Paradoxical Reactions to Benzodiazepines: Literature Review and Treatment Options

Carissa E. Mancuso, PharmD; Maria G. Tanzi, PharmD; Michael Gabay, PharmD

Disclosures

Pharmacotherapy. 2004;24(9) 

Treatment Options

Treatment of paradoxical reactions secondary to benzodiazepines is supportive, with airway and blood pressure management. In addition, a limited number of case studies report the use of physostigmine, flumazenil, and haloperidol.

Physostigmine was the first agent used to manage paradoxical reactions to benzodiazepines.[23] Physostigmine is an acetylcholinesterase inhibitor that readily crosses the blood-brain barrier and is associated with various adverse effects, including nausea, vomiting, epigastric pain, miosis, bradycardia, salivation, and dyspnea. Once in the central nervous system, the drug increases cholinergic stimulation and may reverse drug-induced central nervous system depression. It is thought that its role in benzodiazepine reversal is due to a nonspecific analeptic effect. Reversal of paradoxical reactions has not been consistent; therefore, physostigmine is generally not recommended in the management of paradoxical reactions to benzodiazepines.[14,23,24,25,26]

Flumazenil is an imidazobenzodiazepine compound used clinically as a benzodiazepine antagonist.[27] It is an intravenous agent that competitively antagonizes GABA-benzodiazepine receptors in the central nervous system. The drug displays dose-independent pharmacokinetics. It distributes rapidly into the body with a quick onset of action of 1-2 minutes and has an elimination half-life of 0.7-1.3 hours. Flumazenil has a large volume of distribution (0.95 L/kg) and is only 50% bound to plasma proteins. The drug is completely metabolized through hepatic pathways.

Flumazenil is indicated for reversal of benzodiazepine sedation. Clinically, it has been given before administration of benzodiazepines to modify their effects. Administration of flumazenil in adults is accomplished by intravenous titration with a bolus of 0.5 mg followed by 0.1 mg until a desired response is achieved. Doses of 0.3-0.5 mg have been used successfully in the reversal of paradoxical reactions while maintaining sedation and retaining amnesia. Sedative reversal in pediatric patients at least 1 year old may be achieved with a starting dose of flumazenil 0.01 mg/kg (up to 0.2 mg) intravenously over 15 seconds.[28] Additional doses of 0.01 mg/kg (up to 0.2 mg) may be repeated to achieve the desired level of consciousness. The maximum recommended dose of flumazenil in children is 0.05 mg/kg or 1.0 mg, whichever is lower. For most pediatric cases, successful management of paradoxical reactions with flumazenil has been attained with doses of 0.01 mg/kg.[21,22]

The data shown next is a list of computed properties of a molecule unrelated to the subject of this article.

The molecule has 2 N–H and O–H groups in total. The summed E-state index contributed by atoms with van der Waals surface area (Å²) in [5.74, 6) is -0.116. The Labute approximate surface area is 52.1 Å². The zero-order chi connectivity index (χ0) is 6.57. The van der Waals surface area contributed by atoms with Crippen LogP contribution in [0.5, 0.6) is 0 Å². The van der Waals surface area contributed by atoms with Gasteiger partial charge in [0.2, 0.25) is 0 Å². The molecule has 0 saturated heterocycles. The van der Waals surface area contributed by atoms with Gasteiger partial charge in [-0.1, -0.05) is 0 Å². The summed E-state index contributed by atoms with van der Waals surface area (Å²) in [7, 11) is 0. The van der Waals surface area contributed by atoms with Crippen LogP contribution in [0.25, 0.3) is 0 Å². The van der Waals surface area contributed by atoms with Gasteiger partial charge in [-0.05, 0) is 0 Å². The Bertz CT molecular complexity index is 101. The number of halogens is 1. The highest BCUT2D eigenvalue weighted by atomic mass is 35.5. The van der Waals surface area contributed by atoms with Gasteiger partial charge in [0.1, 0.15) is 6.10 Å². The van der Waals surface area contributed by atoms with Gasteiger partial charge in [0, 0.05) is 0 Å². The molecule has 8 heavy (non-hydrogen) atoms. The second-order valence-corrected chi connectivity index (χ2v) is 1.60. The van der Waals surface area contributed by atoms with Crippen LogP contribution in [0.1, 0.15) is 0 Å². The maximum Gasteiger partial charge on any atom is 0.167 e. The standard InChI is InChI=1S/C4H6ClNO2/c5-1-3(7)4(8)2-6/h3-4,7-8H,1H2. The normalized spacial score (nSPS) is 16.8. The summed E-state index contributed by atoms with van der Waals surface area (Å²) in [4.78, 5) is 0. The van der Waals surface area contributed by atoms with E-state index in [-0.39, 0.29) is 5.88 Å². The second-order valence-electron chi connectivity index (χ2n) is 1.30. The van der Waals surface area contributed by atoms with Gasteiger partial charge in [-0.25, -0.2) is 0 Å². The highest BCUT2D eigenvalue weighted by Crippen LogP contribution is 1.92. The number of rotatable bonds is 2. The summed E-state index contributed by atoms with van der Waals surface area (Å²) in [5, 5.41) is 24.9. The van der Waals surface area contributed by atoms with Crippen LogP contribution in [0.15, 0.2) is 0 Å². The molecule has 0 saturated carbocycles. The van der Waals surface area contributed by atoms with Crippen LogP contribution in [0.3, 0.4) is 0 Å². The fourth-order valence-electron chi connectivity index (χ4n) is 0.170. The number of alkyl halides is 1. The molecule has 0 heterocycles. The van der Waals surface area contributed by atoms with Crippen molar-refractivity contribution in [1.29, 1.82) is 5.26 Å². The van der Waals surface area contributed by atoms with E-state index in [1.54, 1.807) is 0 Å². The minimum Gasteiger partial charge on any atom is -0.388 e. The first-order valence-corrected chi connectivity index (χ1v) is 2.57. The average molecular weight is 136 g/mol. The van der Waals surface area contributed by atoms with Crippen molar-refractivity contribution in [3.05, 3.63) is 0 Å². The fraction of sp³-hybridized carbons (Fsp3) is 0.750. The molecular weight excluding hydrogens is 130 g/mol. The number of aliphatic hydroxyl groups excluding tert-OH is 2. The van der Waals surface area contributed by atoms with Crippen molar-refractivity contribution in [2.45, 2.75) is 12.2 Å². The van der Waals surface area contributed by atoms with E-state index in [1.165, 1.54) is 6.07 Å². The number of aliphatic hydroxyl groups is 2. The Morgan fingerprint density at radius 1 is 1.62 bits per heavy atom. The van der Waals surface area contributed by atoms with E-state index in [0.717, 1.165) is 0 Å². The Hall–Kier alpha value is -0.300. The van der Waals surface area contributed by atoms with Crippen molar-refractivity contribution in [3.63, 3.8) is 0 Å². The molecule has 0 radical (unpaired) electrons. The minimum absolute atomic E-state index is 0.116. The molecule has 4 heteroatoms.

Haloperidol may be a safe alternative to flumazenil for treating paradoxical reactions to benzodiazepines.[12] The drug is a butyrophenone-derivative antipsychotic agent clinically used in the treatment of psychiatric disorders, Tourette's syndrome, delirium, and in children with attention-deficit-hyperactivity disorder.[29] Haloperidol is metabolized in the liver, is 92% bound to plasma proteins, and has a half-life of 20 hours. Although the exact mechanism is unknown, it is thought that haloperidol's action on dopaminergic receptors in the central nervous system results in a calming effect.[12] Haloperidol may be beneficial in patients with severe coronary artery disease because it avoids the adverse effects of increased left ventricular end diastolic pressure, hypertension, and tachycardia, all of which are sometimes seen with flumazenil and may lead to myocardial infarction in patients with coronary artery disease. The most trouble-some adverse effects associated with haloperidol are extrapyramidal reactions. A total dose of haloperidol 10 mg intravenously, delivered in two divided doses, has been used to treat benzo-diazepine-induced paradoxical reactions in adults.

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